Answer: The Augsburg Confession
Average difficulty: 0Average quality: 0Category: None
Its "western" and "eastern" periods are divided by the Xin dynasty and the movement of the capital from Changan to Luoyang. For 10 points each:,
[10] Name this dynasty, founded by the revolt of Liu Bang.
Answer: Han dynasty
[10] This member of the Three Kingdoms supplanted the Han in the south and added new territory to the Chinese cultural sphere from its center at Nanjing, following Sun Quan's ascendancy as emperor of this polity based on a victory at Yiling.
Answer: State/kingdom/empire of Wu
[10] This founder of the Five Pecks of Rice Society led a de facto independent Daoist theocracy in central China during the waning years of the Han.
Answer: Zhang Daoling [or Chang Ling]
Average difficulty: 0Average quality: 0Category: None
This woman was the girlfriend of accused gang boss Israel Vallarta and was sentenced to sixty years in prison for complicity in certain kidnappings. For 10 points each:,
[10] Name this French citizen and subject of a 2009 cause celebre over the refusal of the country imprisoning her to deport her back to France to serve her sentence.
Answer: Florence Cassez
[10] Florence Cassez is being jailed in this country, whose other recent crime scandals included the discovery of the "House of Death."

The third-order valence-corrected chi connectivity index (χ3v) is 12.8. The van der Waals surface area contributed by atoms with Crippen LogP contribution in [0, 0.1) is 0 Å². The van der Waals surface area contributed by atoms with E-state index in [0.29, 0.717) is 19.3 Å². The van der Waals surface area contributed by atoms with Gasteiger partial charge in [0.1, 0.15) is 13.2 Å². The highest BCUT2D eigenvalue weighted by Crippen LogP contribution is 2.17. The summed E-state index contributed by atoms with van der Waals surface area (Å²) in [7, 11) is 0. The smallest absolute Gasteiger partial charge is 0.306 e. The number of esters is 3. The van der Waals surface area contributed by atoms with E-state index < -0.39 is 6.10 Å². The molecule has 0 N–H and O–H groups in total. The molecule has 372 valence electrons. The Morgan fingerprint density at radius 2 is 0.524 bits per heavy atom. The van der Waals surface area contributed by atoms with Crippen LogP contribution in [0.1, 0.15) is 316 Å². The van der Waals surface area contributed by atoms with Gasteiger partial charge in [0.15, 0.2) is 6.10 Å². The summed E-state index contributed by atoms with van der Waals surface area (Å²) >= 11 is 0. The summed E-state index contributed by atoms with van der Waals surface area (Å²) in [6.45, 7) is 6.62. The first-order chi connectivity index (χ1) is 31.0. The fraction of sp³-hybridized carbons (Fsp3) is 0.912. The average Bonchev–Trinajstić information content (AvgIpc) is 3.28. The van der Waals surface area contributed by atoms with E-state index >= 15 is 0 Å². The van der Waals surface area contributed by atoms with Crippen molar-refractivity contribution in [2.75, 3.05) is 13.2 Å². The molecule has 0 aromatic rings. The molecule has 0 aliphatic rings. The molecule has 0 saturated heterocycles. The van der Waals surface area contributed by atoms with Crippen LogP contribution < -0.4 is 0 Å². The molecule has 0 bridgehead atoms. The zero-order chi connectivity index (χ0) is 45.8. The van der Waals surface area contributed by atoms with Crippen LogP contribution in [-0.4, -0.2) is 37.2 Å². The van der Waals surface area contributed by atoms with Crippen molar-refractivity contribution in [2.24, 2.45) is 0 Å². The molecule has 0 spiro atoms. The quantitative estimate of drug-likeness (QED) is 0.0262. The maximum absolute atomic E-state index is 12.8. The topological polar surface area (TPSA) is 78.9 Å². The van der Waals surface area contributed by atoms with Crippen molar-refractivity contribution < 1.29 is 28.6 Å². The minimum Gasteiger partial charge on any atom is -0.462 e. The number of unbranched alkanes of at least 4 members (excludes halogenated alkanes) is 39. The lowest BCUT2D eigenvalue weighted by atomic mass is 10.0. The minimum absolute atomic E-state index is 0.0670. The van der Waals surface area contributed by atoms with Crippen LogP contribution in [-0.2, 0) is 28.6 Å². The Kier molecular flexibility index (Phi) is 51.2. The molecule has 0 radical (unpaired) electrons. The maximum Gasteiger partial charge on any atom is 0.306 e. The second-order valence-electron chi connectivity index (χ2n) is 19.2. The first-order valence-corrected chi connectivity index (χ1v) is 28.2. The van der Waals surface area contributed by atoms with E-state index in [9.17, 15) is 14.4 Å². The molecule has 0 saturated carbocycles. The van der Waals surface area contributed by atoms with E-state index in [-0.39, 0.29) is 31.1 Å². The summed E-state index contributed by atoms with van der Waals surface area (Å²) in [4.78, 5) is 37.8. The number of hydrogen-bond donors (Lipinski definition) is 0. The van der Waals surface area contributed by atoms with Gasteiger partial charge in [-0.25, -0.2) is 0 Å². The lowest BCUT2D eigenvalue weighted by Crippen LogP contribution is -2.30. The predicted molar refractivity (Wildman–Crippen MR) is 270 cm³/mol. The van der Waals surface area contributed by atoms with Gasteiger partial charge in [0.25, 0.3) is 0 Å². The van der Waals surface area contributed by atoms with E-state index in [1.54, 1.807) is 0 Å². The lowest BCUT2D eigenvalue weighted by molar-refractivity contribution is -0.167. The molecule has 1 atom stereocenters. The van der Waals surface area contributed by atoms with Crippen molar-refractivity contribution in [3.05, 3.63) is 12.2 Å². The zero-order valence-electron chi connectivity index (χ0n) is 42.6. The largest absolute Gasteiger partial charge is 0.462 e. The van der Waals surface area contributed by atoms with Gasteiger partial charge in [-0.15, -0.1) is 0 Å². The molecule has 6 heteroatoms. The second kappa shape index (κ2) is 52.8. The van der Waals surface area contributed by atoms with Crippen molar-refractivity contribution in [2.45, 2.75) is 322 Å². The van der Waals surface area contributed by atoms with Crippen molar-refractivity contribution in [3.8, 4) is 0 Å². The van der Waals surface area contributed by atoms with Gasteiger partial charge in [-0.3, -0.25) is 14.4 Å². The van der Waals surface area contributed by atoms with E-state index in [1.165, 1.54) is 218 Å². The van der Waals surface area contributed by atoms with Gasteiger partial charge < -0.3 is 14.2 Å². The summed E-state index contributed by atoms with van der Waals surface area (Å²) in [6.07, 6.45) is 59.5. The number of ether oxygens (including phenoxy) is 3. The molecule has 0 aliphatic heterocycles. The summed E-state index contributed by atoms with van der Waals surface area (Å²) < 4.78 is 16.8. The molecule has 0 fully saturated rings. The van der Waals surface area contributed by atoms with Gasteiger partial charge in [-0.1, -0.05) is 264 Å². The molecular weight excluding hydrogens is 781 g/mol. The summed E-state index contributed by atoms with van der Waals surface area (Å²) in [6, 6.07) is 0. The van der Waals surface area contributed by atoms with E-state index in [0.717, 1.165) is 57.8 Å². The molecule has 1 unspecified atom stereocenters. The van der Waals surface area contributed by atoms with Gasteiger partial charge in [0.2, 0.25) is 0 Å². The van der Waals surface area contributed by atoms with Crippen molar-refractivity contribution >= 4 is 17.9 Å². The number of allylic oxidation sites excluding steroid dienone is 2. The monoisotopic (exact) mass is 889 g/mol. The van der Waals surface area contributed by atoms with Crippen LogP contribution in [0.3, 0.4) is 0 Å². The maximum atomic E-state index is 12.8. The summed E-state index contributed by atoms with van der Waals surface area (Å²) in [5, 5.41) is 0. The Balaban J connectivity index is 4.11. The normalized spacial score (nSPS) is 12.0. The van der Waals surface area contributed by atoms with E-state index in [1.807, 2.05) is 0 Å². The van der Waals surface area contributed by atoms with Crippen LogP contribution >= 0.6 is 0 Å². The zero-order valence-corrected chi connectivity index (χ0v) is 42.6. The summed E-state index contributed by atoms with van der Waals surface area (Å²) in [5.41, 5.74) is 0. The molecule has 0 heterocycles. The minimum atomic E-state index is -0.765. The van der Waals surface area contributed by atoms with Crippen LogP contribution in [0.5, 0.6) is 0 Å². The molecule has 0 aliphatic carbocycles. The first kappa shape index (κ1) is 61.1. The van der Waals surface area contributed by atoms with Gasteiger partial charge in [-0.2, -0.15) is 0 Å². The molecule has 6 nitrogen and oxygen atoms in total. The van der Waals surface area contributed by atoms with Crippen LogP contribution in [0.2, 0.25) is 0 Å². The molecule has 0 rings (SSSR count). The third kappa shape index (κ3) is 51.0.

Answer: Mexico
[10] During an April 2009 visit to Mexico, this French president lobbied for the transfer of Cassez.
Answer: Nicolas Sarkozy
Average difficulty: 0Average quality: 0Category: None
At the beginning of this novel, the protagonist works in a railroad station kitchen in Ukraine. For 10 points each:,
[10] Name this novel by Nikolai Ostrovsky, in which Pavel Korchagin is crippled during the October Revolution and becomes an inspirational writer for the Communist cause in Russia.
Answer: How the Steel was Tempered
[10] How the Steel was Tempered is an exemplary work of this genre, the official Soviet literary doctrine, which was advocated by Maxim Gorky.
Answer: socialist realism
[10] This Gorky short story, from the book Creatures That Once Were Men, focuses on the titular number of kringel bakers, who turn on Tanya after she is seduced by the boss.
Answer: "Twenty-Six Men and a Girl" [or "Dvadsat' shest' i odna"]
Average difficulty: 0Average quality: 0Category: None
For 10 points each, name these synthetic materials sometimes used to make artificial tissues.,
[10] A common synthetic scaffold consists of copolymers of glycolic acid and this slightly larger acid, which degrades slower due to steric hindrance and hydrophobicity effects.
Answer: lactic acid
[10] This material is used to make sutures and replacement ligaments, and has also been used in a variety of plastic surgery practices as well as largely unsuccessful vascular grafts. It is better known for its use in waterproof jackets and boots.
Answer: Gore-Tex®
[10] This material is widely used in hydrogels due to being protein resistant. It is also apparently used to treat constipation.
Answer: poly(ethylene glycol) [or PEG]